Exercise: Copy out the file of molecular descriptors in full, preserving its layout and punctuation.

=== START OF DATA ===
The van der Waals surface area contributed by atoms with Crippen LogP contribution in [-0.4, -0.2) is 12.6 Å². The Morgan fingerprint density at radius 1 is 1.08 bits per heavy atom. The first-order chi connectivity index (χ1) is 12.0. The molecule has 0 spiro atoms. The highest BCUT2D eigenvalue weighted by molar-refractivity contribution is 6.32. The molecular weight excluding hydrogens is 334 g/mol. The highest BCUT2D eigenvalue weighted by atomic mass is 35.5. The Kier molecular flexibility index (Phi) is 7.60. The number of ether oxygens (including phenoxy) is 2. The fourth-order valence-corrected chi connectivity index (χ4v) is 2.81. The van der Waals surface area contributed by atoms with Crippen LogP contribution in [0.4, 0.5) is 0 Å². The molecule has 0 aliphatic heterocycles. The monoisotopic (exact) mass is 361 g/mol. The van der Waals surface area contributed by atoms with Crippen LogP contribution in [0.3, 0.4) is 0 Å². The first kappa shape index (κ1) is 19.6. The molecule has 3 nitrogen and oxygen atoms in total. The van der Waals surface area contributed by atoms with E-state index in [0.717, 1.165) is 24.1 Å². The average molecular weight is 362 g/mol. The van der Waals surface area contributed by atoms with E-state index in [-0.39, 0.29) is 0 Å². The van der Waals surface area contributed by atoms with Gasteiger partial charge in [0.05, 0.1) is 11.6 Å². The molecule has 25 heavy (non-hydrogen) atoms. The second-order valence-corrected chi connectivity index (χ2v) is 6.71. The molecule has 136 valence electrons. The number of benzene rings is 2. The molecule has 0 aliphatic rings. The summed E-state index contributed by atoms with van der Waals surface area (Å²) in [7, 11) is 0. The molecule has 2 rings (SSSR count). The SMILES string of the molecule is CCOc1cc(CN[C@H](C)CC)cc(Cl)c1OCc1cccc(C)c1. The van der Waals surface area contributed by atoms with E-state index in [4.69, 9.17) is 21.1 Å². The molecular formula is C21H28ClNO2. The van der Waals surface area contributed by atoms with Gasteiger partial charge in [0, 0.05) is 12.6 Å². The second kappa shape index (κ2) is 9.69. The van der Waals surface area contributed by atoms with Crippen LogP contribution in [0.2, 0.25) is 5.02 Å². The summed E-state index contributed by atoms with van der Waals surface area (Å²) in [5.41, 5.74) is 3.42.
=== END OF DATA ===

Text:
The van der Waals surface area contributed by atoms with Crippen LogP contribution in [-0.4, -0.2) is 12.6 Å². The Morgan fingerprint density at radius 1 is 1.08 bits per heavy atom. The first-order chi connectivity index (χ1) is 12.0. The molecule has 0 spiro atoms. The highest BCUT2D eigenvalue weighted by molar-refractivity contribution is 6.32. The molecular weight excluding hydrogens is 334 g/mol. The highest BCUT2D eigenvalue weighted by atomic mass is 35.5. The Kier molecular flexibility index (Phi) is 7.60. The number of ether oxygens (including phenoxy) is 2. The fourth-order valence-corrected chi connectivity index (χ4v) is 2.81. The van der Waals surface area contributed by atoms with Crippen LogP contribution in [0.4, 0.5) is 0 Å². The molecule has 0 aliphatic heterocycles. The monoisotopic (exact) mass is 361 g/mol. The van der Waals surface area contributed by atoms with Crippen LogP contribution in [0.3, 0.4) is 0 Å². The first kappa shape index (κ1) is 19.6. The molecule has 3 nitrogen and oxygen atoms in total. The van der Waals surface area contributed by atoms with E-state index in [0.717, 1.165) is 24.1 Å². The average molecular weight is 362 g/mol. The van der Waals surface area contributed by atoms with E-state index in [-0.39, 0.29) is 0 Å². The van der Waals surface area contributed by atoms with Gasteiger partial charge in [0.05, 0.1) is 11.6 Å². The molecule has 25 heavy (non-hydrogen) atoms. The second-order valence-corrected chi connectivity index (χ2v) is 6.71. The molecule has 136 valence electrons. The number of benzene rings is 2. The molecule has 0 aliphatic rings. The summed E-state index contributed by atoms with van der Waals surface area (Å²) in [7, 11) is 0. The molecule has 2 rings (SSSR count). The SMILES string of the molecule is CCOc1cc(CN[C@H](C)CC)cc(Cl)c1OCc1cccc(C)c1. The van der Waals surface area contributed by atoms with E-state index in [4.69, 9.17) is 21.1 Å². The molecular formula is C21H28ClNO2. The van der Waals surface area contributed by atoms with Gasteiger partial charge in [0, 0.05) is 12.6 Å². The second kappa shape index (κ2) is 9.69. The van der Waals surface area contributed by atoms with Crippen LogP contribution in [0.2, 0.25) is 5.02 Å². The summed E-state index contributed by atoms with van der Waals surface area (Å²) in [5.41, 5.74) is 3.42.